Syrian Security Forces Shell Homs, Killing At Least 8

Posted March 26th, 2012 at 2:00 pm (UTC-5)
Leave a comment

Syrian activists say security forces have bombarded the flashpoint central city of Homs, setting fire to houses and killing at least eight people in a key hub of a year-long uprising against President Bashar al-Assad.

The activists say government shells struck several parts of Homs on Monday as part of a daily assault on remaining centers of resistance in the city where security forces captured the rebel stronghold of Baba Amr last month.

Rights groups say at least eight more people were killed in Syrian military operations against other opposition hubs around the country. The activist reports could not be independently confirmed because Syria tightly restricts foreign reporting in the country.

A spokesman for international peace envoy Kofi Annan said Monday that the Syria government has formally responded to the envoy's peace plan for the country. Ahmad Fawzi said Annan was studying the Syrian response and would respond “very shortly.”

The U.N.-Arab League envoy presented the plan to Syrian President Assad in Damascus earlier this month and obtained international support for it in a U.N. Security Council statement adopted last week.

Annan's proposals call on Syrian government forces and rebels to agree on a cease-fire and engage in dialogue. The plan does not include a Western and Arab demand for Mr. Assad to resign — a demand that Russia and China oppose.

Earlier Monday in Moscow, Annan said it is not practical to impose deadlines on Syria's government and opposition to accept his plan.

But, he said Syria's unrest “cannot be allowed to drag on indefinitely” and the parties “cannot resist the transformational winds that are blowing” through the region, as he put it. Annan also said it is up to the Syrian people to decide if Mr. Assad should resign after 11 years of autocratic rule.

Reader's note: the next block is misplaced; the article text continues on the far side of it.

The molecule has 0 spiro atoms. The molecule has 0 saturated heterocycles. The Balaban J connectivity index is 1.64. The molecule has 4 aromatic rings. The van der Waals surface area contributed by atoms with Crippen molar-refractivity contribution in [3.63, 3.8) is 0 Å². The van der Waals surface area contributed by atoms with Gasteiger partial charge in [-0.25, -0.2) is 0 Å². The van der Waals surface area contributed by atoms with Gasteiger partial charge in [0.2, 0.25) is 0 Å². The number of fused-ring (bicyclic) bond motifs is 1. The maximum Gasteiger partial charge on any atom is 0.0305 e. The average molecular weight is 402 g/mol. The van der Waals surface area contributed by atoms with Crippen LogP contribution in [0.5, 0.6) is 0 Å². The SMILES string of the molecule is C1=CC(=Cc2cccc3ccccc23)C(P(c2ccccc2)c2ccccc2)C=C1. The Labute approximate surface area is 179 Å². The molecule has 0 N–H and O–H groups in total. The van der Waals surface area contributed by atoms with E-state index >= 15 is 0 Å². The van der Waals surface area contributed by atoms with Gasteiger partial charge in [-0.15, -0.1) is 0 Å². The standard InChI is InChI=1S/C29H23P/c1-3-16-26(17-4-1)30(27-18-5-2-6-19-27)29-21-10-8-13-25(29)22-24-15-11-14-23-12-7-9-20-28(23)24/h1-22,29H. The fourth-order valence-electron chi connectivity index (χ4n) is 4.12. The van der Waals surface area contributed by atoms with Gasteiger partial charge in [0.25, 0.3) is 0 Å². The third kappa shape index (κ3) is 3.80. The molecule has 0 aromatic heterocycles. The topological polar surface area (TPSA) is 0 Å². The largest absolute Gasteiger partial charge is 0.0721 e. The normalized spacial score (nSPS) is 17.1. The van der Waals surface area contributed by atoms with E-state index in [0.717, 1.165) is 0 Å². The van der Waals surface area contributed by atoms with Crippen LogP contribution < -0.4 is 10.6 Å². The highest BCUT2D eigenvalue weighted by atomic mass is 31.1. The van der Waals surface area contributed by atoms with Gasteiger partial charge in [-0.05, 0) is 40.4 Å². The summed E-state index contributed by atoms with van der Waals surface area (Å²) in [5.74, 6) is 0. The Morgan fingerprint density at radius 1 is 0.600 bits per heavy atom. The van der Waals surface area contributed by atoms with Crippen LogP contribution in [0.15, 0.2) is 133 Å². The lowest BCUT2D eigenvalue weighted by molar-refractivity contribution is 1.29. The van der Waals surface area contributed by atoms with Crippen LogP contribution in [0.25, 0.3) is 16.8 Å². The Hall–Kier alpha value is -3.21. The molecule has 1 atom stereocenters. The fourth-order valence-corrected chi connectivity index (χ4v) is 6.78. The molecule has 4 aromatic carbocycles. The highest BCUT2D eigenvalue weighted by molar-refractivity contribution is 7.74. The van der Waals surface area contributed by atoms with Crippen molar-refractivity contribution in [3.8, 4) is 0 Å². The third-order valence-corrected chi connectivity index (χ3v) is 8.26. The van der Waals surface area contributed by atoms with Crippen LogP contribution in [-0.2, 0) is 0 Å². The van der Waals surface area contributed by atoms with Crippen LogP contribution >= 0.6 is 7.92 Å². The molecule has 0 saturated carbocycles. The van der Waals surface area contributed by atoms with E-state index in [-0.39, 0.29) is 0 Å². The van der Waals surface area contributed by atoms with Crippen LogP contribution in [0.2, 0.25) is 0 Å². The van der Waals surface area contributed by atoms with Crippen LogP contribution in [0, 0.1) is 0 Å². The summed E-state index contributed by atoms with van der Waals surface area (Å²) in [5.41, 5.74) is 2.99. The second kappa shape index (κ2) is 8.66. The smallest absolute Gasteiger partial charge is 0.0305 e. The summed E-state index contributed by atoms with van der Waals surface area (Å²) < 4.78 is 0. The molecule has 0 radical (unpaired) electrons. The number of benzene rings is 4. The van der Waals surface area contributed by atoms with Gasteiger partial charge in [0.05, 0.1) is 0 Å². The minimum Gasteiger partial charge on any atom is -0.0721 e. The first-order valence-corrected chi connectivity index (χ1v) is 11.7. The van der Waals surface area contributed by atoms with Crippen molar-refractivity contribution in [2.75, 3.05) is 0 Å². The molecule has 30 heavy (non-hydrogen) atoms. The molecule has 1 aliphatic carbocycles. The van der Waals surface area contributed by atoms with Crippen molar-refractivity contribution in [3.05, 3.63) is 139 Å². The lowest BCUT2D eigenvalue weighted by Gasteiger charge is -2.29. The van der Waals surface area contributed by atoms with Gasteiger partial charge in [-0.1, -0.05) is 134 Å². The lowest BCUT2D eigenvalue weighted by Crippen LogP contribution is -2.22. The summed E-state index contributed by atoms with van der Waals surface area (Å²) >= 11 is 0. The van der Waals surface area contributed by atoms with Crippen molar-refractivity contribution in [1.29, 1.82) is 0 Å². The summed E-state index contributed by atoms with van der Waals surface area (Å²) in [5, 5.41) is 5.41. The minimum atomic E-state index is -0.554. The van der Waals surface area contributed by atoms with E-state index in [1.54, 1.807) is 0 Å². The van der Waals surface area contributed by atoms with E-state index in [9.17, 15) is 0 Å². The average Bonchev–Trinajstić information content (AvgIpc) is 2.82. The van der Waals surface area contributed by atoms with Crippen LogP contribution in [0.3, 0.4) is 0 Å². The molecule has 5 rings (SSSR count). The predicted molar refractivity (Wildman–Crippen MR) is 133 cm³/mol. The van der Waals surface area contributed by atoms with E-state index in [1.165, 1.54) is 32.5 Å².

Turkey, meanwhile, suspended operations at its Damascus embassy, citing Syria's worsening security situation. Ankara's move further isolates President Assad and follows a recent series of embassy closures by Arab and Western nations critical of his violent crackdown on the revolt.

Western and Arab nations who call themselves the “Friends of Syria” are due to meet in the Turkish city of Istanbul on Sunday to discuss ways of supporting the Syrian opposition's struggle to end decades of autocratic government. Opposition activists were gathering in Istanbul on Monday to try to unite ahead of the Friends of Syria meeting.

The anti-Assad coalition has been trying for months to condemn Syria at the U.N. Security Council but Russia has repeatedly blocked such efforts, calling them biased against the Assad government, a longtime Russian ally.

U.S. President Barack Obama acknowledged ongoing “differences” in the U.S. and Russian positions after meeting his Russian counterpart Dmitry Medvedev in Seoul on Monday. But, Mr. Obama also said he and Mr. Medvedev agree on supporting Kofi Annan's efforts to “end some of the bloodshed” in Syria and begin a transition to a “legitimate” government.

Speaking alongside the U.S. president, Mr. Medvedev reiterated Russia's support for Annan's plan. The U.S. and Russian presidents were in Seoul for a nuclear security summit.

Annan met with Mr. Medvedev in Moscow on Sunday and was due to arrive in Beijing on Tuesday to seek further backing for his peace proposals.

In other developments, Syrian state news agency SANA said government troops foiled an attempt by terrorists to enter the country from Turkey on Monday, killing and wounding some of the infiltrators. It said Turkish medical teams evacuated the casualties. Ankara had no immediate comment on the incident.

Also, the British-based Syrian Observatory for Human Rights said a relative of an assassinated Syrian Kurdish leader has been found dead in the northeastern province of Hasaka.

It said the body of activist Khalaf Mohammed al-Shab was discovered late Sunday, hours after he was abducted in the predominantly Kurdish region. Al-Shab was a nephew of Mashall Tamo, who was assassinated last October.

The United Nations says more than 8,000 people have been killed in the Syrian government's crackdown on the uprising during the past year. Damascus blames the violence on what it says are foreign-backed terrorists.